Scouting velvet bucks during the dog days
It’s a phenomenon worthy of its status among serious deer hunters…
the transformation a buck goes through during the antler-growing season. Within the deer family are the only animals with antlers, and antlers are the fastest growing tissue on earth. Growing up to a ½-inch per day, watching these velvet summer beauties is major preparation and excitement for cooler days ahead. Trail cameras are one of the best ways to accomplish this.
Monitoring the Deer
During the summer, bucks are in their most relaxed, social mode. When you find one buck, you often find several as they hang out in bachelor groups. Even though they are so relaxed, just like during hunting time, it’s important not to tromp on their territory too much. Be ‘invisible’ to them as much as you can. Check your trail camera no more than every two weeks. I’ve heard of some people checking their cards every day or every few days. While someone might get lucky on a decent buck, it’s not about the bucks you get on camera… it’s about the bucks you don’t get on camera. A mature buck is not going to stand for the pressure and will scare and move out of the area.
The same goes for your camera. A white-flash trail camera is a big no-no when it comes to dealing with whitetails. While many still swear by it because they get plenty of deer on trail camera, again, it’s not about the ones you get on camera, it’s about the ones you don’t. Most of your mature bucks will scare and you’ll likely never see them again. When it comes to deer, use an infrared trail camera so you don’t have the bright white flash. When you are using a trail camera for deer to hunt, it’s not always about getting the best photo, it’s about getting photos of bucks without them knowing you are there, for the most part, and keeping them around.
Luckily, this time of year it’s easy to avoid the deeper deer territory and still monitor your bucks. Instead of scouting in the timber, many bucks can be found in open fields, often feeding in the evening. This allows you to set your trail cameras at locations, such as away from the timber or only at timber edges, so you can have easier access and not put pressure on the deer before hunting season.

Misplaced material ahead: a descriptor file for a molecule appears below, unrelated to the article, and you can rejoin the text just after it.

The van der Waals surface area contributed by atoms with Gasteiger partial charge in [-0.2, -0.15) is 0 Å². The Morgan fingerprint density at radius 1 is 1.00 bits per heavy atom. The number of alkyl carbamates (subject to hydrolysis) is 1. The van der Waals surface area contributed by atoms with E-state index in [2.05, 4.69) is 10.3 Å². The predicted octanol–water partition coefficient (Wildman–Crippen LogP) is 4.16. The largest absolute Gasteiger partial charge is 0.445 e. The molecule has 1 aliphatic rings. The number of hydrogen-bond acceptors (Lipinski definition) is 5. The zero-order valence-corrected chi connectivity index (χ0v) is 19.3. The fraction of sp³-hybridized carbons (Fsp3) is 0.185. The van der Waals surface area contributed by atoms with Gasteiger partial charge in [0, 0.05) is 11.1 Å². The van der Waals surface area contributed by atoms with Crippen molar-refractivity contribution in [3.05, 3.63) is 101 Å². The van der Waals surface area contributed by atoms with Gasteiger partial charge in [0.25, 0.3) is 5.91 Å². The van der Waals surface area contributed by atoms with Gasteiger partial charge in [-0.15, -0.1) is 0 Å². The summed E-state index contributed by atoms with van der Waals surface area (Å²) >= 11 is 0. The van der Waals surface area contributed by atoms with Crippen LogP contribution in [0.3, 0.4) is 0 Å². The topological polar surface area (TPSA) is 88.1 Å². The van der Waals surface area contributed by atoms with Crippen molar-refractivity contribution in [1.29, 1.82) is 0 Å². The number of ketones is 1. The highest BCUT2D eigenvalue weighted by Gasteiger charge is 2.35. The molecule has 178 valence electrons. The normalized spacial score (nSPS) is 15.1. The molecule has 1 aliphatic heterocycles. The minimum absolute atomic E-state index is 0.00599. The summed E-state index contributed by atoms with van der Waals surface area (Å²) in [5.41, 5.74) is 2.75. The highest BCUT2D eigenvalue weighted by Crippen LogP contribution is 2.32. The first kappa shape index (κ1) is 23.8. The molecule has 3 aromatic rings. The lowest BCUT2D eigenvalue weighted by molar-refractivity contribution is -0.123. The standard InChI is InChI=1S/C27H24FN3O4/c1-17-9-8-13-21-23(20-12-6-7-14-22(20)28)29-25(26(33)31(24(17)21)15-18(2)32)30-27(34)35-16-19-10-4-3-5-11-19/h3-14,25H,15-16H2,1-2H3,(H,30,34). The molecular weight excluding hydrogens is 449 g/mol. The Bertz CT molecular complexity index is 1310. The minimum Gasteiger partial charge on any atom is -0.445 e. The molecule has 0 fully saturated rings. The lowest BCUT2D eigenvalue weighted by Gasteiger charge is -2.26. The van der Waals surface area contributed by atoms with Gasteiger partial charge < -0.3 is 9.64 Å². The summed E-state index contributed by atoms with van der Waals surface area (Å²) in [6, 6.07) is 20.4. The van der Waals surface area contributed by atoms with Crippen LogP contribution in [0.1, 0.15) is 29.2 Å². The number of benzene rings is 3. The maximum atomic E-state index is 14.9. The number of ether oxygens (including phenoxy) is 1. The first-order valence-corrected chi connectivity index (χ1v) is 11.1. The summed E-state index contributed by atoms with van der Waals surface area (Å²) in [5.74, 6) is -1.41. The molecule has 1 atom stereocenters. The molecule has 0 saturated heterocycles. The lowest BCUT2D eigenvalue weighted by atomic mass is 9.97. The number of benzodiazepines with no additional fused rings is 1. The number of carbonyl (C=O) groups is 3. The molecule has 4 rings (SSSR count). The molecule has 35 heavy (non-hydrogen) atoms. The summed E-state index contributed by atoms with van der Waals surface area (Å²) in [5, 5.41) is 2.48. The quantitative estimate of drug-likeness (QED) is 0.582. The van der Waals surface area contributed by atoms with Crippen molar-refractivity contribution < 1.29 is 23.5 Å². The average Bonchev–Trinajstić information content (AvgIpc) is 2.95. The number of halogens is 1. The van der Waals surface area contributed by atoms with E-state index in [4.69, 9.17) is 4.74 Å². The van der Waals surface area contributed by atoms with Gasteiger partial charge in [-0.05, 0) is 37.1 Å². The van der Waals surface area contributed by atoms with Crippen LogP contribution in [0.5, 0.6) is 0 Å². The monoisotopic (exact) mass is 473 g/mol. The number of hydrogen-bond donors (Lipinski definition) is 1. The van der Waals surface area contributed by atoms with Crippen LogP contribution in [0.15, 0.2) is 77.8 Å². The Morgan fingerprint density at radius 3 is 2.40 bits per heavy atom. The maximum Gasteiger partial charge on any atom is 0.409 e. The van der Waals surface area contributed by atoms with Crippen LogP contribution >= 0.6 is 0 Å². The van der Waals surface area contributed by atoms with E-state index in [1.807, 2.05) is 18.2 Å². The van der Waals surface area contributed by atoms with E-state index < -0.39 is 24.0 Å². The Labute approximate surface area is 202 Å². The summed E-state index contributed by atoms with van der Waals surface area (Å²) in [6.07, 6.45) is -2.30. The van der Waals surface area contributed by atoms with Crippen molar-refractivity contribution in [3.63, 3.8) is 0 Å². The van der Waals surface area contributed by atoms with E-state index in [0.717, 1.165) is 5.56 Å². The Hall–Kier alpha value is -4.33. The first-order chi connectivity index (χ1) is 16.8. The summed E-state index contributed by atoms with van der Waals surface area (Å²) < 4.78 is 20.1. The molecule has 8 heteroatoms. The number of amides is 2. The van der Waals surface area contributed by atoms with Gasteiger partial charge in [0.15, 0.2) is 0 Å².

Beans are the most common source to find bachelor groups; however, hayfields, especially alfalfa, are also popular. If you’ve had a dry spell of weather with extreme heat, a watering hole is also an excellent choice. When you can find a location near food, water and shelter, we call that a ‘hot spot’ to put your trail camera as it covers all the deer’s needs and drives bachelor groups.
Mineral is another important factor of summer. During this time, bucks are growing their antlers and those nutrients are being pulled out of their bodies. They desperately need additional nutrients and by providing mineral, you can not only help them, but also help yourself locate them. Does also need the mineral after giving birth and nursing to fawns, and it can benefit a young deer’s structure and growth as well. When in a large field, setting up your trail camera on a mineral site will help draw the deer to your camera.
When setting up a trail camera on a field, walk the edge to find your best trails and deer sign to help pinpoint some movement. Also think about your background. Since the bucks travel in groups, you’ll often have more than one deer in the lens. Point the camera toward your best chance of catching more deer also in the field, and if in a bean field, it can help to have the camera set to ‘skyline’ your bucks so you can still see their racks clearly even in dark evening photos.
When checking your trail camera, do so in “off” times, such as in the middle of the day. In the heat of summer, it is less fun for you at this time, but you won’t be scaring the deer away as if you check in the early mornings or evenings. The deer are also trying to beat the heat, so this is when they’ll be visiting the fields. ~JP